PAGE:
KPNC members are representative of the general population, allowing us to evaluate chemotherapy use by socio-demographic characteristics [42, 43]. Our findings of less chemotherapy use among unmarried women, and less anthracycline and taxane use by low-SES NH Whites and NH AIANs, may result from limited social or financial resources with which to offset the burden of chemotherapy. Prior studies have investigated breast cancer treatment across diverse populations [44–50], with recent work reporting an interplay of race and marital status , interactions between race and tumor subtype within clinical trials , and a lower probability of guideline-consistent care among patients with less insurance coverage . A novel contribution of our work is its consideration of specific chemotherapy agents and combinations, which may shed light on observed patterns of care; for example, our finding of more anthracycline use among high-SES APIs compared to high-SES NH Whites might reflect differences in education, body mass index, or lifestyle, which could mitigate concerns about the cardiac side effects of this drug class. Conversely, we observed lower odds of receiving timely combination chemotherapy for ER/PR-negative cancers (an ASCO QOPI measure) among high-SES APIs and Blacks compared to high-SES NH Whites, a finding which warrants investigation of potential barriers to treatment initiation.
Although these associations control for temporal trends, tumor prognostic factors, age, and comorbidities, they cannot unravel the complexity of applying trial results and practice guidelines to the care of an individual, a therapeutic process that is enmeshed with the goals, fears, and experiences of both physician and patient. Further study of the factors that guide decisions about cancer treatment might clarify the socio-demographic use patterns that we observed.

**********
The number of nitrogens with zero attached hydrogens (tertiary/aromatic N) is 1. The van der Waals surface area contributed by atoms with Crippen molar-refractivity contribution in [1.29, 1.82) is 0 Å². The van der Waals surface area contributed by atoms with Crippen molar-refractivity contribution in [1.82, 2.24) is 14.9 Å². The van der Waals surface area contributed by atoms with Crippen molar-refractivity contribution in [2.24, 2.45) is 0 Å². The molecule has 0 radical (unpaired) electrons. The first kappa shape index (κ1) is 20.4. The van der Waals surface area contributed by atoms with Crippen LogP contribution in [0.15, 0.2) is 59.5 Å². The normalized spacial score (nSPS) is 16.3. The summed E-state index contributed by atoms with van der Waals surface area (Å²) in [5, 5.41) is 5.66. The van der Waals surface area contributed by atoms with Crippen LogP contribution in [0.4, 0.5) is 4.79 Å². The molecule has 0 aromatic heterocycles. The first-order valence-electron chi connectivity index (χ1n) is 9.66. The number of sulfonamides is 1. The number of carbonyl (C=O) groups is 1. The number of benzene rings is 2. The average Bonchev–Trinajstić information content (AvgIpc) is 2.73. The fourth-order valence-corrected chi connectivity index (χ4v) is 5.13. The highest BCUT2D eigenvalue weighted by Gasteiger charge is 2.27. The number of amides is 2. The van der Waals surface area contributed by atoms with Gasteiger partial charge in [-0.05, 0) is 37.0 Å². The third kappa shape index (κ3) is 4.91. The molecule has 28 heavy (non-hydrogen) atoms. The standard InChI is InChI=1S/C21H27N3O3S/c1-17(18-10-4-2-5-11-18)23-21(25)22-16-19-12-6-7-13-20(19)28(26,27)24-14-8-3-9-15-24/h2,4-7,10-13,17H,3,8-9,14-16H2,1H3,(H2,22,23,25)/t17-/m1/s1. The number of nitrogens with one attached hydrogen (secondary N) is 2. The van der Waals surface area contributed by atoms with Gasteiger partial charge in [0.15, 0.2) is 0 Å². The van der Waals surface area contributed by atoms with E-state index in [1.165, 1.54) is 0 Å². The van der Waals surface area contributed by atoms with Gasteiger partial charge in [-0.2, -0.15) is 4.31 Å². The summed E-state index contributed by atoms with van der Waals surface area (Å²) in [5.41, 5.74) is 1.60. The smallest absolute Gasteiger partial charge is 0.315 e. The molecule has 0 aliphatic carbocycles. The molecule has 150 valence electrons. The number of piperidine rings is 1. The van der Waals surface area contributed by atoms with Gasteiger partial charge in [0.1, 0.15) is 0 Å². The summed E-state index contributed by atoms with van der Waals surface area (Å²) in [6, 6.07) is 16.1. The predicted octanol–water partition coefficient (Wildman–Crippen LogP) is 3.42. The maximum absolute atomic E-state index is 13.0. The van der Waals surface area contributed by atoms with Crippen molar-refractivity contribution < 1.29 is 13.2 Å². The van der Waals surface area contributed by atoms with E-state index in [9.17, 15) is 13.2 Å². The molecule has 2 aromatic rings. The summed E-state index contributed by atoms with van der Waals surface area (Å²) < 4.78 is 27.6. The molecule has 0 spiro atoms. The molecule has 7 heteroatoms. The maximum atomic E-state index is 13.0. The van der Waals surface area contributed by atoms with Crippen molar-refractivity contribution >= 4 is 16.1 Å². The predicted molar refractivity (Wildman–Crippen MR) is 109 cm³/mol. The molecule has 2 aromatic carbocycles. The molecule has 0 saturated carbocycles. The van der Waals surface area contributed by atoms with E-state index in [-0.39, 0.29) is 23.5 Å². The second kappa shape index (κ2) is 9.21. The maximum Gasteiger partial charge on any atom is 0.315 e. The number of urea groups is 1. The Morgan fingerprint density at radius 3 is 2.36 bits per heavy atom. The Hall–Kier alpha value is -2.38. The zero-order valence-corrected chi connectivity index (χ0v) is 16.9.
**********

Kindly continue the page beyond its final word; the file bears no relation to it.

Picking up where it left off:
Our study has some limitations. We extracted individual drug names and infusion patterns from KPNC administrative data, an approach validated by a recent study of the Cancer Research Network ; however, we did not evaluate treatment delays, deviations from standard dosing by body surface area or other parameters, use of ancillary medications (such as hematopoietic growth factors and bisphosphonates) or novel diagnostics which may be used to target chemotherapy (such as tumor genomic profiling for recurrence risk). These questions are key priorities for future research. We were particularly interested in examining racial/ethnic and SES interactions; however, our significant findings should be interpreted with caution given the number of race/ethnicity by SES combinations, small numbers in some groups, and potential for chance findings.
Many of the above questions are not amenable to investigation by currently available databases. However, KPNC has recently implemented the Beacon infusion medication module for its Epic™ (Verona, WI)-based electronic medical record that replaces the stand-alone CAMMOLOT and COPS databases. This database will facilitate future investigation of these questions as it provides substantially greater detail on infusion medication planning and administration.